Winchester, no cathedral


This sign is the last vestige of fomer retail activity at Winchester, Arkansas. Winchester is not by itself. Thousands of other small towns have suffered a similar fate. Others, not yet so afflicted will follow. It is the way of our times.

This sign is the last vestige of fomer retail activity at Winchester, Arkansas. Winchester is not by itself. Thousands of other small towns have suffered a similar fate. Others, not yet so afflicted will follow. It is the way of our times.

If you breeze through the intersection of US Highway 65 and Arkansas Highway 138 and think you’ve just passed through Winchester, guess again. What you’ve passed through is the eastern most suburb of Winchester. Had you made a right turn on 138, in a quarter mile or so, you’d see Winchester.  Winchester has a post office, a fire station and a city hall. And a still standing Sinclair sign. And folks.  And their domiciles.

A good place to click

A lot of folks wind up here as a result of visiting the Photo of the Week page on Corndancer dot com. Now that you know about Winchester, click here to find out about Chester and Lester as well, at the photo of the week page.

The best laid plans …

Winchester was not a part of the plan for this post. Some magnificent cypress trees about another 45 minutes south were the intended target. However, at about Winchester, the pickup engine began some obnoxious behavior and I decided to do a 180. The guages were all happy, so one presumes, it’s a sullen microchip somewhere. So I figured a whirl through Winchester (the western part) would be OK. I was rewarded with the Sinclair sign. Probably, the former station had a social function as well as its utilitarian destiny. Most small town filling stations did.

Meanwhile, back at the ranch

Blooming Bradford Pear trees frame the Jefferson County Courthouse on Main Street in Pine Bluff, Arkansdas.

Blooming Bradford Pear trees frame the Jefferson County Courthouse on Main Street in Pine Bluff, Arkansas. These trees line both sides of the street.

Now returned back to minutes from home, there’s a fast-fading opportunity, to wit: blooming Bradford Pear trees. Our home-town downtown is lined with those suckers. They are peaking out now. In 24 to 36 hours, the trees will transform from white to green as the new leaves take hold. The time to shoot is now.

Bradford Pear Blooms at the Arts and Science Center for Southeast Arkansas on Main Street in Pine Bluff AR.

Bradford Pear blooms at the Arts and Science Center for Southeast Arkansas on Main Street in Pine Bluff AR. It's late Sunday. The parking lot is usually not empty.


Last, but certainly not least

Old Glory and Bradford Pear blooms greet visitors to this drive-in branch bank just off Main Street in Pine Bluff AR. The tree is not actually as high as the flag. The view is from a service lane looking up. “Forced perspective” makes you think the tree is taller than the flag.

Three cheers for the red white, white, and blue.

Three cheers for the red white, white, and blue.


Update on the pickup

March 4, 2009 — Nothing serious. Some ignition components showing signs of age. Joe Webb, 12th degree master mechanic,  diagnosed the issues and did the fix. Well, after 210,000 miles, what can one expect. It is now hauling booty again!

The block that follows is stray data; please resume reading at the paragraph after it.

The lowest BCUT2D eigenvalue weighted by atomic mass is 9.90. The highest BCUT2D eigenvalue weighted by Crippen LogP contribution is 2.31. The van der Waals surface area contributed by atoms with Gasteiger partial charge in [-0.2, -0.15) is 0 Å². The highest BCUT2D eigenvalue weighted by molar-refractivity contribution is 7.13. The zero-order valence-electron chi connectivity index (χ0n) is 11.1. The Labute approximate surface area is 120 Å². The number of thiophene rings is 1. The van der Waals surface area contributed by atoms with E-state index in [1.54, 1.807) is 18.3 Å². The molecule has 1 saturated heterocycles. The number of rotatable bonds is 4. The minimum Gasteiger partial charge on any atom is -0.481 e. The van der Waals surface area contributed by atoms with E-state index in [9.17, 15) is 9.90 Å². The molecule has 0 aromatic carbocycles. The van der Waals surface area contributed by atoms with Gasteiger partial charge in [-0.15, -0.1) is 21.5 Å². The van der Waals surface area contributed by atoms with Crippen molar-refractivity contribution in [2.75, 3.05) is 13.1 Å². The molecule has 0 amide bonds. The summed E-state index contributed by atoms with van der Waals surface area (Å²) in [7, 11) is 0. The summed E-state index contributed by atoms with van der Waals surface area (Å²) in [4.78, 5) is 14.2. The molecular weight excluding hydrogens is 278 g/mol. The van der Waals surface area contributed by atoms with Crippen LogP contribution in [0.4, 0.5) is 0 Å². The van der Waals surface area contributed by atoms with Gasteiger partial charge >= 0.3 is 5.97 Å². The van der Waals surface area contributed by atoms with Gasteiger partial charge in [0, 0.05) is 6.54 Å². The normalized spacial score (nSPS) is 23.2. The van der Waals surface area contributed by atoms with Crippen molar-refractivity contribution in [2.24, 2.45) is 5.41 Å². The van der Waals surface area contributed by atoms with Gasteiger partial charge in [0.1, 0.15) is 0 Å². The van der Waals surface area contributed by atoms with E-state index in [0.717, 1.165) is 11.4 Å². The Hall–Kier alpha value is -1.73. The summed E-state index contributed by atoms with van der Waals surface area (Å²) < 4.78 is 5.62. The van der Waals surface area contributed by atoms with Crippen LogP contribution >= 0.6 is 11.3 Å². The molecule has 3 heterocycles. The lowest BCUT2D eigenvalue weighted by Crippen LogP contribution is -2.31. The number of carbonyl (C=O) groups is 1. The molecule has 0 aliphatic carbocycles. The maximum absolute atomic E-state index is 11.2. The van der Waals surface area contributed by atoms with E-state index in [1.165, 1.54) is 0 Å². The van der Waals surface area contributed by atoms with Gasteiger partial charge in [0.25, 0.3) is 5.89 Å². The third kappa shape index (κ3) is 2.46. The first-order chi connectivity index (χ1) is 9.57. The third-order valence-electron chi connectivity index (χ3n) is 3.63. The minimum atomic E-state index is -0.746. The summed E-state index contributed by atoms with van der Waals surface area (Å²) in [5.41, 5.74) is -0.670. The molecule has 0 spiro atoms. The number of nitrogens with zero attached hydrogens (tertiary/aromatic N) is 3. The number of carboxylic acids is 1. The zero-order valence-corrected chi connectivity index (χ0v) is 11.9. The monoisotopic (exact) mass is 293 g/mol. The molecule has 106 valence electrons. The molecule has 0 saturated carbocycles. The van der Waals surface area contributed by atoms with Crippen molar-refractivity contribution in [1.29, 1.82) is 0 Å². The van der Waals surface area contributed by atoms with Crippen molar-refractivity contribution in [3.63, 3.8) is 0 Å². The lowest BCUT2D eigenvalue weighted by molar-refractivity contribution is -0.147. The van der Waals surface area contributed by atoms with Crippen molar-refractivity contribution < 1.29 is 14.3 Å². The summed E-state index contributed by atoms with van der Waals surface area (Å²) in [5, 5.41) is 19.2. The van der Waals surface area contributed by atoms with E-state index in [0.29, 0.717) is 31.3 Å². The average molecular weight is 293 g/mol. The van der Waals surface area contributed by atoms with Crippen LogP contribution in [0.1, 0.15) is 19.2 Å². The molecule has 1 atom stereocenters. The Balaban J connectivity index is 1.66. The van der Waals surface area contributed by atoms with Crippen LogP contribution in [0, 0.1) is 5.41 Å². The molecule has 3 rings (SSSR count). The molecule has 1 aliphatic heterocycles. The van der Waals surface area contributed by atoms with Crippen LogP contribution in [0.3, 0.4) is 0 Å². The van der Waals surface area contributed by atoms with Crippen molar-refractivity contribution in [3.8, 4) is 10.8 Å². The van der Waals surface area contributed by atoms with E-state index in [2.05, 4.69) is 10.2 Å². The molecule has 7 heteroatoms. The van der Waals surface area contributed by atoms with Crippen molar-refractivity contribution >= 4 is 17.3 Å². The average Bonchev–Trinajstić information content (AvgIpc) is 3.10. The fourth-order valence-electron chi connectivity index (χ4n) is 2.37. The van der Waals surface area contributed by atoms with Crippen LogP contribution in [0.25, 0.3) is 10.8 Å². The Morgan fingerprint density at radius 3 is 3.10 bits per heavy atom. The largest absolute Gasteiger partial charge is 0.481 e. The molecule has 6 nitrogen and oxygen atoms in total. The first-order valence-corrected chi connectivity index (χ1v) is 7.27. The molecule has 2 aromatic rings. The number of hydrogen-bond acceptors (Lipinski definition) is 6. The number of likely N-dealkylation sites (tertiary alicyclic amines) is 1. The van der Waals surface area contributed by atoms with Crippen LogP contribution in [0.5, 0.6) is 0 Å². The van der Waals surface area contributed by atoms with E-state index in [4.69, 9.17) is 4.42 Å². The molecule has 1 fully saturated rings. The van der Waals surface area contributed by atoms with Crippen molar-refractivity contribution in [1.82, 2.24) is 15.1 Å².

Thanks for dropping by,

Joe Dempsey

Weekly Grist for the Eyes and Mind

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3 Responses

  1. This post has caught me in two diverging thoughts.

    One are the blooms in Pine Bluff. Ah yes, the signs of spring are approaching us who are more to the north .. yet March likes to remind us that we’re not yet there … but we’re still getting close.

    The images and the thought of the spring ahead takes me back to my post about baseball’s spring training … which I hope you read. If you don’t mind, for your readers … http://afrankangle.wordpress.com/2009/03/02/on-the-approach-of-the-pasttime/

    I love your line on Corndancer about towns ending in “-ester.” Makes me want to make a list. Hmmmmm …

    On the barn, I love the way the roof on the right is extended.

    My other major thought is about all the small towns on the highways of the towns that are more like once was. Yes there are houses; but what remains in the life is a mere speck of what once was. Much like most of today’s cities. Outside of being commerce centers, like in downtown isn’t much …. yet no matter the city, I also wonder what was life like there in the 1950s.

    Thanks Joe … well done.

  2. Frank, thanks for your always well-considered remarks. I saw your photo of the snow laden ball park. In a few months, the language and thoughts generated in those seats will melt more than snow, which of course will require application of some sort of coolant for the enthusiastic fan.

    The extension on the barn is typical. It was an add-on. At some time, the owners probably added that area for storage or some sort or enclosure for four-legged livestock.

    IN the fifties, the old barn was probably still in use, Chester probably had a well attended school and there was probably more than one store. But not for much longer.

    One of my high school classmates, who lived in Fort Smith, regularly traveled through Chester of a train between his home town and the University of Arkansas in Fayetteville.
    Thanks again,
    Joe

  3. I always enjoy reading your posts … and good to think about.

    By the way, did you see my message to you on this post? http://afrankangle.wordpress.com/2009/02/23/on-birthdays/

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